Women of "The Underdogs"We were asked to write a 7-8 page paper on Mariano Azuela's "The Underdogs," and how women were portrayed in it, as well as whether or not we felt the portrayal was accurate.

Essay by bward30University, Bachelor'sA, March 2013

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Women of The Underdogs

Mariano Azuela's novel, The Underdogs, is a male-dominated novel. The story of the exploits and wartime adventures of a rebel band during the Mexican Revolution is primarily driven by men; the majority of the characters are men who are separated from their families and lives and who are fighting for a cause in which they strongly believe (at least at the beginning of the novel). Despite the masculine story, however, there are two highly developed and significant female characters in The Underdogs. These women, Camila and War Paint, are a representation of two of the roles women played during the Mexican Revolution. While the portraits Azuela paints of these women and their role in society and revolution are incredibly accurate, he does neglect the explore the other avenues of participation that women had in the revolution. Thus, Azuela semi-accurately portrays the roles that women played in the revolution during this time through the characters of Camila and War Paint.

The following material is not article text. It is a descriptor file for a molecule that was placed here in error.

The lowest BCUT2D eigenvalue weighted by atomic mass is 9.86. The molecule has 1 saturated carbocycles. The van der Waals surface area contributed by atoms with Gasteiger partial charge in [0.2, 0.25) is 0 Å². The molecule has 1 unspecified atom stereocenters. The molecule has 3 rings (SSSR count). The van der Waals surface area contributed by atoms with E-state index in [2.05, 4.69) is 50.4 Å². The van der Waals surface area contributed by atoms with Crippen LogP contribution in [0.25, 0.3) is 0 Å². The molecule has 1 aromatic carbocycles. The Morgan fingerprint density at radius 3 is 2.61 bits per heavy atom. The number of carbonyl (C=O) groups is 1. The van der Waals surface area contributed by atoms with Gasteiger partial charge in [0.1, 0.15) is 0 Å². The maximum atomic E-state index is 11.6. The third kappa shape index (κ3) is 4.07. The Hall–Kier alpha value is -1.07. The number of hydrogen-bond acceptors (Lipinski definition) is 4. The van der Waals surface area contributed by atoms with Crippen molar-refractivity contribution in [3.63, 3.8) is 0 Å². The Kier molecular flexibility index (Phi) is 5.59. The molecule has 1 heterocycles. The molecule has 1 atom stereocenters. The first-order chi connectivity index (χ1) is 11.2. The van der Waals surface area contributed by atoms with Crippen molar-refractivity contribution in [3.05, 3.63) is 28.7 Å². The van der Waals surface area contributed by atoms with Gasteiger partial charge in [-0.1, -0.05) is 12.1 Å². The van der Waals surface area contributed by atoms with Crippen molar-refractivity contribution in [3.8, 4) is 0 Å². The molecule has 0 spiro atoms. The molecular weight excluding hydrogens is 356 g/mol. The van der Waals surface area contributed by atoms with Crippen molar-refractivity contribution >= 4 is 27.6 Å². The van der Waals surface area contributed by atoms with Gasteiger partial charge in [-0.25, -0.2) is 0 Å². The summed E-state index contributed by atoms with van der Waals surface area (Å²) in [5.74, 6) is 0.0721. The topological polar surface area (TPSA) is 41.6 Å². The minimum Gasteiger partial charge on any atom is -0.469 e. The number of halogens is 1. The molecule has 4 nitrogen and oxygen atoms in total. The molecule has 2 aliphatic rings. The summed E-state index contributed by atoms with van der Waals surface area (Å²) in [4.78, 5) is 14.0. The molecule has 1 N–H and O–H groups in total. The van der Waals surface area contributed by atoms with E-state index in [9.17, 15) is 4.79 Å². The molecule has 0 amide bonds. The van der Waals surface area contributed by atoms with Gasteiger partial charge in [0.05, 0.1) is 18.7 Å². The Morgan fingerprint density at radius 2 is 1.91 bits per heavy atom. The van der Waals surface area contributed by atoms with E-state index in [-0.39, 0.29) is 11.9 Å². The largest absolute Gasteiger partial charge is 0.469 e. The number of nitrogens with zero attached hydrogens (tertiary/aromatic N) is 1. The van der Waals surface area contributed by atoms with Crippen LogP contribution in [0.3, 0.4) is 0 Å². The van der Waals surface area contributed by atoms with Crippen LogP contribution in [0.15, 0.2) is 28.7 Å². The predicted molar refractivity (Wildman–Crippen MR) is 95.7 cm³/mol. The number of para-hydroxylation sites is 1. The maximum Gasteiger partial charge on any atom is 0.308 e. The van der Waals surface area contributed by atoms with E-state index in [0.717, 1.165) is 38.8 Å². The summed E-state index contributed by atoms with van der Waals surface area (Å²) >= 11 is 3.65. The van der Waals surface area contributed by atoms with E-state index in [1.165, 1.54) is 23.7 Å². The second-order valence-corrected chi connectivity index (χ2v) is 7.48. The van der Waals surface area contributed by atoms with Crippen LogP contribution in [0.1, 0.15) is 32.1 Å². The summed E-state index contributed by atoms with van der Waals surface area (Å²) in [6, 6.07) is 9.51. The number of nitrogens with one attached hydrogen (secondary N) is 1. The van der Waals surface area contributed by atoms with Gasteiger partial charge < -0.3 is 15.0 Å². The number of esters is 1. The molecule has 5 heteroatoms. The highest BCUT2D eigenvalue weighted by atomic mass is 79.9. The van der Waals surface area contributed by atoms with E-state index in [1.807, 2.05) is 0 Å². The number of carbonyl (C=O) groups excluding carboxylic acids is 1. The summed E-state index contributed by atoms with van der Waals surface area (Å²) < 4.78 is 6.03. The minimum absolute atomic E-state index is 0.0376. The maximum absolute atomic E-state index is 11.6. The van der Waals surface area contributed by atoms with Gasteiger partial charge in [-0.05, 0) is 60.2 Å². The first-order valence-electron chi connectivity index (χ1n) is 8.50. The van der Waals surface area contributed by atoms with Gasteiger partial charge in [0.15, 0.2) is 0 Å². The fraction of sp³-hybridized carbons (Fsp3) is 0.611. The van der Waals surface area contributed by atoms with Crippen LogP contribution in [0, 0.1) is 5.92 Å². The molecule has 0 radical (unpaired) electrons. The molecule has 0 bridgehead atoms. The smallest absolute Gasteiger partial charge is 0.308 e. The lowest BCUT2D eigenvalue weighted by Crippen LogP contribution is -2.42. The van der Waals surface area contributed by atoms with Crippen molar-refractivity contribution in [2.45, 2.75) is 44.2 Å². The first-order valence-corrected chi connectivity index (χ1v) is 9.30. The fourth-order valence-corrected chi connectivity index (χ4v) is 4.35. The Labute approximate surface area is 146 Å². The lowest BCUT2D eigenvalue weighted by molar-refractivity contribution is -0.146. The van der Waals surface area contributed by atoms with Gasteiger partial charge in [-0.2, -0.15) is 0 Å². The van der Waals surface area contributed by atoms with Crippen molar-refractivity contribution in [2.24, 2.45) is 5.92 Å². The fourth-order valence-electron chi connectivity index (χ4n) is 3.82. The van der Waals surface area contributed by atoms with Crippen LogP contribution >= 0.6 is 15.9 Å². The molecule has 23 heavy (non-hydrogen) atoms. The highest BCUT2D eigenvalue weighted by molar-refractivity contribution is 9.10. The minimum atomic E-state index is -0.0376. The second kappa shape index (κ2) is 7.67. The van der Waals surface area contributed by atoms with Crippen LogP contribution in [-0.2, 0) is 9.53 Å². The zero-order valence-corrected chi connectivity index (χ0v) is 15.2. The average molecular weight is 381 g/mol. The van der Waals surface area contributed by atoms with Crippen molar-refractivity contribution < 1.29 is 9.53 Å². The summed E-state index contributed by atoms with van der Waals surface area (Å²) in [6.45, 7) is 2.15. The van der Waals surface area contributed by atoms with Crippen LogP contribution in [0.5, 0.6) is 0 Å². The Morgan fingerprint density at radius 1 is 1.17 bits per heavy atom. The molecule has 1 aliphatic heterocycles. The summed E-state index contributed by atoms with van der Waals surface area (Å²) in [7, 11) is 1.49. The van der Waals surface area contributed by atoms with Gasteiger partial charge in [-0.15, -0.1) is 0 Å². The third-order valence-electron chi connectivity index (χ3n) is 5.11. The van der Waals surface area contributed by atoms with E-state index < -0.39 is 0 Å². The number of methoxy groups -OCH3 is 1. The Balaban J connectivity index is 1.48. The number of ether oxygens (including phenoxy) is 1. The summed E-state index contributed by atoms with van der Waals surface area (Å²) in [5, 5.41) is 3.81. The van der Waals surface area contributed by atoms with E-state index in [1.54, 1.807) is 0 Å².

Through these two women, the modern reader can achieve a sense of understanding as to two of the primary roles that women played during the revolution in the early 20th century. Camila is a young women who embodies a primarily domestic role, providing comfort, care and shelter to the rebel soldiers as so many women did during this time in Mexican history. War Paint provides a stark contrast to the mild Camila; as her name suggests, she is a fierce and hardened warrior, a soldadera.� Her role in the revolution is much different: she actually joins the ranks of the rebel band led by Demetrio Macias, and fights alongside the men. While the two women are highly developed characters who accurately represent the portion of society from which they come, there are many...